Monday, October 15, 2012
Ben Affleck's "Argo" gets 4 stars the same way Barack Obama got the Nobel Peace Prize a few years ago: for future promise as much as for current accomplishment. To be sure, "Argo" is a terrific movie, a crowd-pleaser that seems to please every single person in the crowd. (It received an average CinemaScore grade of A+). It might well win the Oscar for, inter alia, Best Picture. But it's not perfect.
It is said that no bad movie is too short and no good movie is too long. At two hours, "Argo" could have used another thirty or forty minutes to flesh out Affleck's Tony Mendez, as well as the six American embassy employees whom Mendez attempts to exfiltrate from Tehran. We know very little about any of these characters. That keeps the movie fast-paced and perhaps enhances the helter-skelter confusion of those days in 1979, but I don't think anything would have been lost by filling in their back stories, and it might have made "Argo" a great film.
Still, let's appreciate Afflec's achievement. After making his directorial debut with the promising but not particularly memorable "Gone Baby Gone," Affleck delivered "The Town," like "Argo" a consummate entertainment, deeply knowledgeable of its subject matter, smart and focused. (Rebecca Hall and Jeremy Renner turned in stronger performances than anyone is called upon to give here.) It made the low end of my top-ten list in 2010. "Argo" will likely finish higher. Affleck's juggling act (including half a dozen interwoven plot strands and a reported 250 speaking parts) is worthy of any directing luminary.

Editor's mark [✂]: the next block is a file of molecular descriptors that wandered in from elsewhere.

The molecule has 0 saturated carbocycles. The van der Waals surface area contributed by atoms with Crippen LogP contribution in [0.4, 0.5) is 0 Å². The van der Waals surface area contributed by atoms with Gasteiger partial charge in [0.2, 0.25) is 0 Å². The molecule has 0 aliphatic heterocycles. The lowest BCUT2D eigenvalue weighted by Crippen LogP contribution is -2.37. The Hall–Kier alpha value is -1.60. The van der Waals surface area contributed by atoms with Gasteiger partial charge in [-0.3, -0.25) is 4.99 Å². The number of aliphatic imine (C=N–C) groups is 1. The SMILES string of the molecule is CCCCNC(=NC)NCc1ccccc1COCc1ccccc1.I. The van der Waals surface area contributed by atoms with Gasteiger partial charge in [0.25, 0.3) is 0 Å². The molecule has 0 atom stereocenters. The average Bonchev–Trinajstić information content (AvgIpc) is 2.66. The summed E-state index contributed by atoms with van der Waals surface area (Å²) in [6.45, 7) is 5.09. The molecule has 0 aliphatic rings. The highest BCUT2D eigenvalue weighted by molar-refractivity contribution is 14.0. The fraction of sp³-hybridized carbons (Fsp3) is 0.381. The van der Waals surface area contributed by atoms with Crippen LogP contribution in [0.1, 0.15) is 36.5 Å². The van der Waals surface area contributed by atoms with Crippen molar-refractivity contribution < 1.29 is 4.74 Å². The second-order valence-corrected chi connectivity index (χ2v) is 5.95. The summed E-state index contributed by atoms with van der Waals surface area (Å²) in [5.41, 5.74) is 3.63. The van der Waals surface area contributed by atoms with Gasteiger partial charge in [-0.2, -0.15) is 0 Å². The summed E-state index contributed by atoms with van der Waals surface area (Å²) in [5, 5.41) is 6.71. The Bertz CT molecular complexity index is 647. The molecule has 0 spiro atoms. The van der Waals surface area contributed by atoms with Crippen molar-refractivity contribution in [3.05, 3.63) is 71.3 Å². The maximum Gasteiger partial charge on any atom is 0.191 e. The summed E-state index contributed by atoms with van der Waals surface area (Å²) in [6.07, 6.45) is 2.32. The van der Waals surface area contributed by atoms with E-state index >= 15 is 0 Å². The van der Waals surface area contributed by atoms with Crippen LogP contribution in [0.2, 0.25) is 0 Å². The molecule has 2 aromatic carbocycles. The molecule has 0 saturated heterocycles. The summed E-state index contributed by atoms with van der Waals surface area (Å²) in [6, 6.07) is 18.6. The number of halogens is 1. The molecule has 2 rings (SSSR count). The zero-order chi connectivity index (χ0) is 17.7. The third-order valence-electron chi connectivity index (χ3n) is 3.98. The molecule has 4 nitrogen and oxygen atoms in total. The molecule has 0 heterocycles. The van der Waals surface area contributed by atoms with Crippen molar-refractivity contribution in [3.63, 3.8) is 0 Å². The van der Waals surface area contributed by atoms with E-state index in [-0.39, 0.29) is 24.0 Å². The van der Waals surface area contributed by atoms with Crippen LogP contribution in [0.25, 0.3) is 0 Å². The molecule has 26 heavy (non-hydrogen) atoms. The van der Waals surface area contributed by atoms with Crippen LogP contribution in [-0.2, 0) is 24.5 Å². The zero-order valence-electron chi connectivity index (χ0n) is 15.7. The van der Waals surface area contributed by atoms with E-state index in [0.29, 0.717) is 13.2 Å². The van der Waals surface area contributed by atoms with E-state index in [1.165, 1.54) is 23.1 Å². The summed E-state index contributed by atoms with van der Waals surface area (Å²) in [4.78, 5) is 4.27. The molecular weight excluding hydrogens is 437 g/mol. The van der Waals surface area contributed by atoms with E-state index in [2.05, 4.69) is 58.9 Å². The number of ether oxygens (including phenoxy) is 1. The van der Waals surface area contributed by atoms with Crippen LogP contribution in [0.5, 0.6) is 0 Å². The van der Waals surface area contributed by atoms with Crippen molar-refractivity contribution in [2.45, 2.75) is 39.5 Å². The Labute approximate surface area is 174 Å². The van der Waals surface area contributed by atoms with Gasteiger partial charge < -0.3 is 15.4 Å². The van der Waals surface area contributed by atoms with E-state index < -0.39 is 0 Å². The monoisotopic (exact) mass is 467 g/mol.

Some movies have something for everybody. "Argo" has a little of everything for everybody. It's got action, behind-the-scenes diplomatic and intelligence-agency intrigue, a generous dose of humor (provided by the reliable John Goodman and Alan Arkin, an overrated actor but one perfectly suited for the broad, Borscht-belt laughs on offer here), and tremendous suspense, culminating in that rare movie scene that literally keeps the audience on the edge of their seats.
I also want to talk about the look of the movie. It will be a crime if "Argo" does not take home the Academy Award for Peter Borck's and Deniz Gokturk's art direction and Jan Pascale's set decoration. They have captured the look and feel of the period in minute detail, down to the primitive computerization of the monitors at the airport gates. There are no 555 phone numbers in "Argo," no artificiality to take you out of this unique and harrowing circumstance.
How lucky for us that Affleck is so young and has many more years to turn out mass-appeal films of this quality.